By the Africa Center for Strategic Studies
The distinction between legitimate and illicit business in Africa is fluid due to the significant size of informal trade on the continent. At the same time, globalization has allowed organized criminal groups to link up with international networks, including violent extremists.
Source: Norwegian Center for Global Analysis, 2015.
The distinction between legitimate business and illicit activity is fluid in Africa due to the significant size of informal and unregulated trade on the continent. The rapid pace of globalization has allowed organized criminal groups to link up with international networks, expanding markets, access to new technologies, and improved methods of communication.
According to the Organization for Economic Development (OECD), transnational crime generated $1.6 trillion in profits in 2015. These activities included counterfeiting, illegal logging, mining, and fishing, crude oil theft, and trafficking in organs, weapons, humans, cultural property, and natural resources. Between 2013 and 2016, 100,000 elephants were killed for their ivory, and rhino poaching grew 1,000 percent—staggering figures given the strategic importance of tourism for African states’ foreign currency reserves and tax base. In many African countries, organized crime has both taken advantage of and exacerbated government corruption, ranging from petty crimes by police officers to large-scale complicity by high-level officials. Underdevelopment also makes Africa’s economies highly vulnerable to illicit trade, which may be the only source of income for individuals and communities.
Transnational Organized Crime and Violent Extremism
Transnational crime has fueled the rise of violent extremist groups in places like Nigeria, the Horn of Africa, and the Sahel-Sahara region. According to David Luna, who specializes in international narcotics and law enforcement at the U.S. State Department, tapping into transnational organized criminal networks can be profitable for terrorist infrastructures and networks. “Al Qaeda in the Islamic Maghreb engages in illegal taxation in its areas of control, ISIS in Libya is active in human and narcotics trafficking, and Boko Haram generates significant revenues from trade in cocaine and heroin,” says Luna. At the same time, mechanisms for deterrence are weak. According to OECD, the conviction rate for rhino poaching in 2016 was less than 5 percent. The UN Office on Drugs and Crime found that “40 percent of countries recorded few or no convictions for human traffickers,” and over the past 10 years there has been no discernible increase in the global criminal justice response to this crime. It is, in essence, a high reward, low risk way to make a profit.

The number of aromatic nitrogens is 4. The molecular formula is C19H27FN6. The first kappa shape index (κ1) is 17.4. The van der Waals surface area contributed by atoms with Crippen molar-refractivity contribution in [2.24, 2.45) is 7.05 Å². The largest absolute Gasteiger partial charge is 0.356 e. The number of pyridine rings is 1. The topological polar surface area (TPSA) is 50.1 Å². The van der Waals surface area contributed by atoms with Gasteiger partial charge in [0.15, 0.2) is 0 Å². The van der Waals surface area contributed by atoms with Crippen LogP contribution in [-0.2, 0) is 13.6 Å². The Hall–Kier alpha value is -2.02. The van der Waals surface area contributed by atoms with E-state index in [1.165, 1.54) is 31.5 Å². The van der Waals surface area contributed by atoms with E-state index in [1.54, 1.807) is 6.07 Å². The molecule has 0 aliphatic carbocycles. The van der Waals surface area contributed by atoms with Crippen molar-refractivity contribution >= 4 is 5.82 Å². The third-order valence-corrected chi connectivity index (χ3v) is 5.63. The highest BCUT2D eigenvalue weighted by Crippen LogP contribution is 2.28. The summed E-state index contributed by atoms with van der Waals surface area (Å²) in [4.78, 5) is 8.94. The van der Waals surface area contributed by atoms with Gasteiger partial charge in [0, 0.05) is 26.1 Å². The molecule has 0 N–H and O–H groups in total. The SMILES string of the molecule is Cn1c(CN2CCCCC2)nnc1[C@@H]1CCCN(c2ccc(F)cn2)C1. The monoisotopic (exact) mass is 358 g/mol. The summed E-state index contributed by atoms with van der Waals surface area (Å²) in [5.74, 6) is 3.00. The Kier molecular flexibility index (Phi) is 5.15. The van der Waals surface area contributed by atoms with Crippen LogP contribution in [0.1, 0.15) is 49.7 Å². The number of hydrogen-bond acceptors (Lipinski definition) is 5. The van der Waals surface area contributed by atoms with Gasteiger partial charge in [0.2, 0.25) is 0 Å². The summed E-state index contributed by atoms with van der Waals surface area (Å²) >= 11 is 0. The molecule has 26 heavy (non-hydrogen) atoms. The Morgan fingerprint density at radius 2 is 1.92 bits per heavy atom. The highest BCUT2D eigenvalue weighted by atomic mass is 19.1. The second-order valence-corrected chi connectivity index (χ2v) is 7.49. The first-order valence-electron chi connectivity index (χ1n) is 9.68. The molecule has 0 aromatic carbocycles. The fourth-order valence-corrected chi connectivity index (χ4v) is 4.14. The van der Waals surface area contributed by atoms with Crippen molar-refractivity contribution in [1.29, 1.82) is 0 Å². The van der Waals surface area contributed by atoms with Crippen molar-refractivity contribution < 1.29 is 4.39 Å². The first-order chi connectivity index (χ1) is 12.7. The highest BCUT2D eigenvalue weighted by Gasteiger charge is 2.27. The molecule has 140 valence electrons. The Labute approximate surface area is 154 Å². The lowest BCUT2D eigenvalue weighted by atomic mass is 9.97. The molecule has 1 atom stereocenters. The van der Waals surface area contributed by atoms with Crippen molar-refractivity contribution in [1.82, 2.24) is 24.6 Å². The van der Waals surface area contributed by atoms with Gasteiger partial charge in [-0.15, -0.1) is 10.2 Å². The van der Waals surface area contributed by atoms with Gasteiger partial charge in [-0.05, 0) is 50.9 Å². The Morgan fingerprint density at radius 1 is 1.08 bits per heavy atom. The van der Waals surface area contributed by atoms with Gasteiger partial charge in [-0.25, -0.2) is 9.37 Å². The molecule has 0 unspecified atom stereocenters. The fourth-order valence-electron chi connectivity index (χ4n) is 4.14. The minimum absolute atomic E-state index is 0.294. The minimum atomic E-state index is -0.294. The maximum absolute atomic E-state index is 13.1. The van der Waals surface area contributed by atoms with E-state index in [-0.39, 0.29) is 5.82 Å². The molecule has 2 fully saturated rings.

Will Wechsler of the Center for American Progress notes that when transnational organized crime merges with other threats, national security and stability can be compromised. Crime syndicates working with terrorist networks deny the government its legitimate monopoly on the use of force and limit or eliminate its control over its sovereign territory. According to Wechsler, transnational criminal enterprises also indirectly compromise political systems, undermine economic development, hinder foreign direct investment, weaken the rule of law, and damage foreign relations. The convergence of criminal and terrorist networks strengthens their ability to evade national jurisdictions and adapt to new situations and countermeasures as they become more flexible and sophisticated.
Al Shabaab, for instance, once engaged in a lucrative multimillion dollar trade in charcoal in Somalia. Through the control and taxation of port traffic, charcoal, timber, and sugar exports, foreign exchange bureaus, and diaspora remittances, this enterprise generated an estimated $70–100 million a year.
After AMISOM forces expelled it from its two principal revenue collection points—the strategic port of Kismayo and Bakara market in Mogadishu—Al Shabaab shifted its sights to rural areas, taxing goods on their way to the coastal ports and earning millions of dollars’ worth of revenue. Al Shabaab also continues to invest in a variety of other illicit business interests.
Tackling the Threat
Response mechanisms should be woven into national security strategies and employ all available domestic tools—law enforcement, the military, finance, information—while tapping into the mechanisms available through cross-border cooperation and international allies. These approaches should address not only the supply of and demand for illicit goods, but also the infrastructure, methods, means, and motives of transnational criminals and their collaborators. Military, intelligence, and law enforcement actions against violent extremist groups offer short-term wins.
Until effective response mechanisms are established and implemented, Africa will remain vulnerable to transnational organized crime and the threats it poses to security and stability. Five main considerations should go into the development of these mechanisms:
Interagency cooperation and whole-of-government coordination
Mapping of transnational networks and leveraging of local knowledge and insights into the behavior of criminals and their collaborators
Application of new and emerging technologies to keep pace with the growing sophistication of transnational criminals
Sound analytical capabilities that can inform national security responses
Strong national and cross-border legal architectures that preserve individual liberties